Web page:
The Scientist

» global warming, microbiology and culture

Most Recent

image: Book Excerpt from <em>Behave</em>

Book Excerpt from Behave

By | June 1, 2017

In the book’s introduction, author and neuroendocrinologist Robert Sapolsky explains his fascination with the biology of violence and other dark parts of human behavior.

0 Comments

The human brain’s insular cortex is adept at registering distaste for everything from rotten fruit to unfamiliar cultures.

1 Comment

image: Warming to Blame for Coral Bleaching in Hawaii

Warming to Blame for Coral Bleaching in Hawaii

By | May 30, 2017

Nearly half of the corals in a nature preserve off Oahu bleached in recent years, according to a study.

0 Comments

image: Researchers Discover Salt-Loving Methanogens

Researchers Discover Salt-Loving Methanogens

By | May 26, 2017

Two previously overlooked archaeal strains fill an evolutionary gap for microbes.

2 Comments

image: Companies Pursue Diagnostics that Mine the Microbiome

Companies Pursue Diagnostics that Mine the Microbiome

By | May 23, 2017

Tests so far typically screen for risky patterns that may augment traditional types of clinical data.

0 Comments

image: Antarctica Is Turning Green

Antarctica Is Turning Green

By | May 22, 2017

As the climate warms, moss growth dramatically spreads on the continent’s peninsula.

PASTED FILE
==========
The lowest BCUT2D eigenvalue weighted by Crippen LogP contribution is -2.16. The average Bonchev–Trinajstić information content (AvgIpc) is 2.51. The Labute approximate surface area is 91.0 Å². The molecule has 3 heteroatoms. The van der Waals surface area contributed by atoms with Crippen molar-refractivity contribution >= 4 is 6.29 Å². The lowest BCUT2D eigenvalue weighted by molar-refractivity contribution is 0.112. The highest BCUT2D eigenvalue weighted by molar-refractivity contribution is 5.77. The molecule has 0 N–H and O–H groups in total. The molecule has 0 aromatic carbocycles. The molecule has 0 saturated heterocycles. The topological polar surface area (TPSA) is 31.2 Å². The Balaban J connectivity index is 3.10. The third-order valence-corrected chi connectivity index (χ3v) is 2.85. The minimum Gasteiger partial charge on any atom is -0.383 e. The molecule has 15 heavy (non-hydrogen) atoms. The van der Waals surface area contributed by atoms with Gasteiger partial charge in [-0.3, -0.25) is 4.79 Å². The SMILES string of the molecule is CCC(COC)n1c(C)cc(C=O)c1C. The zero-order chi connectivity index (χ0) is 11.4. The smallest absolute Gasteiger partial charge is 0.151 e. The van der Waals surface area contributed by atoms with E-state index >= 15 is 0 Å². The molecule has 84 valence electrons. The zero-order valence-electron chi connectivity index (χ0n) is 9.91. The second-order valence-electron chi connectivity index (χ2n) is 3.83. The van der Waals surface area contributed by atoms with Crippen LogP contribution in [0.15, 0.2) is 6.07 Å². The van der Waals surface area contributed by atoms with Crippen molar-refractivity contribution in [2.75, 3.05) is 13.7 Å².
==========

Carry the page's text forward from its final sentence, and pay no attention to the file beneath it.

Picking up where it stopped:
0 Comments

image: A Coral to Outlast Climate Change

A Coral to Outlast Climate Change

By | May 18, 2017

Stylophora pistillata, a reef coral in the Northern Red Sea, thrived in simulated global-warming conditions.

2 Comments

image: Science Celebrities: Where Are the Women?

Science Celebrities: Where Are the Women?

By | May 15, 2017

Men have traditionally stolen the spotlight as scientific popularizers on TV, but women are making names for themselves in other formats.

6 Comments

Thirty percent of bacteria found in babies' guts came from mothers' milk, a study finds.

1 Comment

image: Warmer Temps Tied to Altered Microbiome in Lizards

Warmer Temps Tied to Altered Microbiome in Lizards

By | May 8, 2017

Bacterial differences after three-month temperature hikes, modeled after global warming predictions, were evident one year later, a study found.

1 Comment

Popular Now

  1. So You’ve Been Mistaken as a White Nationalist
  2. Opinion: We Need a Replacement for Beall’s List
  3. Your Body Is Teeming with Weed Receptors
    Features Your Body Is Teeming with Weed Receptors

    And the same endocannabinoid system that translates marijuana's buzz-inducing compounds into a high plays crucial roles in health and disease outside the brain.

  4. Doctors’ Advice to Finish Antibiotics Overlooks Resistance
AAAS